D.C. like a local

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Washington is steeling itself for President-elect Barack Obama’s inauguration on Jan. 20. Hotels have long sold out, and space on residents’ floors is going by the square foot.

But visitors have reason to be excited. They’ll be on hand for a historic moment and they’ll have the opportunity to visit a dynamic city that’s been shedding its stodgy reputation in the last decade. Even with a light wallet, you can still find plenty of cheap and unusual ways to enjoy the District.

Indeed, the last 10 years have been good ones for D.C. Sure, it’s gentrification, but little by little, neighborhoods are reclaiming their vitality as young professionals buy and restore the city’s trademark row houses. Even with a Starbucks seemingly on every other corner, there are enough local haunts for the authentic flavor of Washington -- populated by a mix of ambitious young do-gooders, immigrants from everywhere and D.C. natives -- to sing out.


The city is well-served by Metro, Washington’s user-friendly subway system, but officials have said that trains may be overloaded during the inauguration. Visitors will have better luck on foot: The city is small and manageable, and its buildings’ low heights (nothing is taller than the Capitol) and architectural details make for an aesthetically pleasant journey.

Washington’s most dynamic areas lie northwest of the Capitol. Dupont Circle is one of the most popular hangouts among young embassy and think-tank staff who work nearby. The surrounding streets -- particularly Massachusetts and New Hampshire avenues -- are crowded with dignified embassies. But if it’s too cold for a walk, stop in at Kramerbooks, a proudly independent bookstore that specializes in the latest treatises by Thomas Friedman and Malcolm Gladwell, and one of the few places in the city that’s open all night Fridays and Saturdays.

For a break, head to Teaism, a local chain with unusual, Asian-influenced food and a variety of teas. Or visit the Tabard Inn, south of the circle: A glass of wine buys a seat in one of the most charming and tranquil sitting rooms in town.

About six blocks north of Dupont is Adams Morgan, the District’s party zone. The neighborhood is clogged with clubgoers every weekend and is often the site of alcohol-abetted brawls, but it’s also host to a variety of people and cuisines. Eat cheap, Israeli-style sandwiches at Amsterdam Falafelshop, or boogie to reggae at the Ghana Cafe. During the day, Tryst, a popular cafe, is the place to drink a mocha, play a board game and people watch.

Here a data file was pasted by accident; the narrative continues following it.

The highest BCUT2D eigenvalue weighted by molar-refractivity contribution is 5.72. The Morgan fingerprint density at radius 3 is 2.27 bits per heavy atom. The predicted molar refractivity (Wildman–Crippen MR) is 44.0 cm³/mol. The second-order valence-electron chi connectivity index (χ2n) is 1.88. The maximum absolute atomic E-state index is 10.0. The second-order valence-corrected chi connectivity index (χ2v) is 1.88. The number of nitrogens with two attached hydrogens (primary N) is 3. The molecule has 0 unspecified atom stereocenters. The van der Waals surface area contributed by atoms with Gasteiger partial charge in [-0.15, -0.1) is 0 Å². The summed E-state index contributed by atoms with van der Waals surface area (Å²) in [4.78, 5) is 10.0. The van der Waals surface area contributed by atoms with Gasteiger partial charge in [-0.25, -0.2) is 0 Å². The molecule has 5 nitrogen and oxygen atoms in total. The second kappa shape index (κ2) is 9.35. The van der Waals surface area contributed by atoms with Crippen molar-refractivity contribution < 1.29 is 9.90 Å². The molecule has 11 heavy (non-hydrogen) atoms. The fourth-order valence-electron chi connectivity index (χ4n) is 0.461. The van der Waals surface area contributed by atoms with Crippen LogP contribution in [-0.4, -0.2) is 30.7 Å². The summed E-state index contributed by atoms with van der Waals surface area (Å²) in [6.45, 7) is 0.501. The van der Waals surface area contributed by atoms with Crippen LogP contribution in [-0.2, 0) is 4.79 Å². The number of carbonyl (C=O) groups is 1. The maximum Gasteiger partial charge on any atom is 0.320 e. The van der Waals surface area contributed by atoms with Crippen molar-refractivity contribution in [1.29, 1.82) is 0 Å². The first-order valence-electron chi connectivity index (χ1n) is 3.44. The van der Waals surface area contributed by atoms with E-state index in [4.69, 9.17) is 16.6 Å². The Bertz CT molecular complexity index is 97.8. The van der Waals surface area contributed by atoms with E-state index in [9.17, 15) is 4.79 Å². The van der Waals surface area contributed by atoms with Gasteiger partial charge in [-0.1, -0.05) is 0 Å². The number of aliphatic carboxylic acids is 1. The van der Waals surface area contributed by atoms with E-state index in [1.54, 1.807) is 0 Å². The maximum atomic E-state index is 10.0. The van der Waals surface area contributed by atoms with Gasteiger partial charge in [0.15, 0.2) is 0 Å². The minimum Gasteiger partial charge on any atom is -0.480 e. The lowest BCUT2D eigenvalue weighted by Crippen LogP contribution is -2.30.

Adams Morgan might be Washington’s most diverse neighborhood, but the U Street Corridor is right up there. Formerly the city’s “black Broadway,” U Street suffered a major decline after the 1968 riots. But about a decade ago, small businesses began to pop up, and the street now boasts several funky boutiques and small restaurants.

Revelers took over U Street on election night, and it’s likely to be the place to be during the inauguration too. The epicenter could be Busboys and Poets, a 14th Street bookstore cum coffee shop cum restaurant celebrating black history and political activism. Some of the city’s best-known clubs are also in the neighborhood. The Black Cat, one of Washington’s oldest and biggest concert venues, will be honoring “people’s empowerment through art, film and music” on inauguration night.


Farther east on U Street are several Ethiopian restaurants; Washington is home to one of the largest Ethiopian populations outside of Addis Ababa. Dukem Restaurant is one of the best in town and frequently offers Ethiopian music and a traditional coffee ceremony.

The inauguration itself will take place at the National Mall, where you can take in a passel of free monuments and museums, though most will be closed on Inauguration Day. Many are bound to be overrun with tourists during the rest of the week, but you’ll also find some underappreciated gems too.

The ice skating rink outside the National Gallery of Art is one treat. Surrounded by sculptures by Roy Lichtenstein and Alexander Calder, skaters can take advantage of the frigid temperatures of an East Coast winter. Southeast of the rink is the U.S. Botanic Garden, a large, glass conservatory at the base of Capitol Hill that is home to 4,000 tropical, subtropical and rare plants.

At the other end of the Mall, hard against the Potomac, is the John F. Kennedy Center for the Performing Arts. The center’s Millennium Stage hosts free performances at 6 p.m. daily and will be holding a special celebration featuring Aretha Franklin and other performers on Jan. 19, Martin Luther King Day.




Political connections

Kramerbooks, 1517 Connecticut Ave. N.W.,

Teaism, 2009 R St. N.W.,

Tabard Inn, 1739 N St. N.W.,

Amsterdam Falafelshop, 2425 18th St. N.W.

Ghana Cafe, 2465 18th St. N.W.,

Tryst, 2459 18th St. N.W.,

Busboys and Poets, 2021 14th St. N.W.,

The Black Cat, 1811 14th St. N.W.,

Dukem Restaurant, 1114 U St. N.W.,

National Gallery of Art Sculpture Garden Ice Skating Rink, 7th Street and Constitution Avenue N.W.


U.S. Botanic Garden, 100 Maryland Ave. N.E.,

John F. Kennedy Center for the Performing Arts, 2700 F St. N.W.,


A ringside seat at history

Go online for complete coverage of the 2009 presidential inauguration.